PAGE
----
Just one of the many announcements coming out of Microsoft's annual Worldwide Partner Conference (WPC) on Monday, the software Goliath talked up new features and wider availability of its Windows Intune beta, a cloud-based management and security platform.
"On April 19, Brandon LeBlanc announced the first public beta of Windows Intune, available to more than 1,000 customers and IT partners in the US, Canada, Mexico, and Puerto Rico. We saw a lot of excitement from partners and customers and the beta filled up very quickly," Alex Heaton, Group Project Manager for Windows Intune at Microsoft, said in a blog post.
"Now we want to give more of you an opportunity to try Windows Intune. Today we are expanding the scope of the beta to 10,000 accounts and increasing the regions to the US, Canada, Mexico, Puerto Rico, France, Germany, Ireland, Spain, UK, and Italy."
Not for the casual observer, Heaton says only those who are able to test the platform on up to five PCs should sign up for the beta, as Microsoft is trying to gather feedback "to ensure a quality final release."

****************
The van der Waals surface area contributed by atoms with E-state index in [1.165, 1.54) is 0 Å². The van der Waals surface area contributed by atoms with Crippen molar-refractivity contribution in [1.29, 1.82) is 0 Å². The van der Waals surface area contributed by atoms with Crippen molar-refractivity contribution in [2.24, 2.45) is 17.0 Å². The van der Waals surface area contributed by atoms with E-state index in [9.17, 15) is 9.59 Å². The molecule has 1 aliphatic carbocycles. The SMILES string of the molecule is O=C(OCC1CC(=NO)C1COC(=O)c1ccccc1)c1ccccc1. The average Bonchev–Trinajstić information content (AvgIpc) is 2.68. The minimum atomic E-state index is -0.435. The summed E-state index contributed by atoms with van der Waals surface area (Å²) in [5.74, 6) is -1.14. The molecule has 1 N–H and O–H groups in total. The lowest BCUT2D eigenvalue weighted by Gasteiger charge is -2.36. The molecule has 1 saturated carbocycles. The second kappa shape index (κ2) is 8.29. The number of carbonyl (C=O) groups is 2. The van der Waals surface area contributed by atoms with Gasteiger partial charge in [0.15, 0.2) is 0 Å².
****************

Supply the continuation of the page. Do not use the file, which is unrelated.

As for pricing, Heaton said Windows Intune will include the cloud management service with integrated anti-malware (AV and anti-spyware) plus Windows 7 Enterprise upgrade rights bundled together in a single subscription for $11 per PC, per month.
After Microsoft scrapped plans to release its dual-screen Courier and HP pulled the plug on its much hyped Windows 7-based Slate (you know, before the company went out and gobbled up Palm, putting them in a webOS state of mind), we wondered if we'd ever see Redmond's latest OS make a run at the tablet market. Wonder no more, says Steve Ballmer, who told 14,000 partners during his July 12 keynote at the Worldwide Partner Conference that Windows 7 slates are forthcoming.
Not only are Windows 7 slates coming, says Ballmer, but in a big way. As the outspoken CEO tells it, Microsoft and several of its PC partners have plans to release Windows 7-based tablets in the coming months, including ones from Asus, Dell, Samsung, Toshiba, and Sony.
These will ship in varying form factors, everything from ones with physical keyboards to touch only, from dockable tablets to slates with digital ink, and more, Ballmer says.
When exactly these slates will come to market is anyone's guess, but if everyone makes good on their plans, 2011 might go down as the year of the tablet. Everyone and their uncle has been promising to release a tablet at some point or another, with many aiming for late 2010.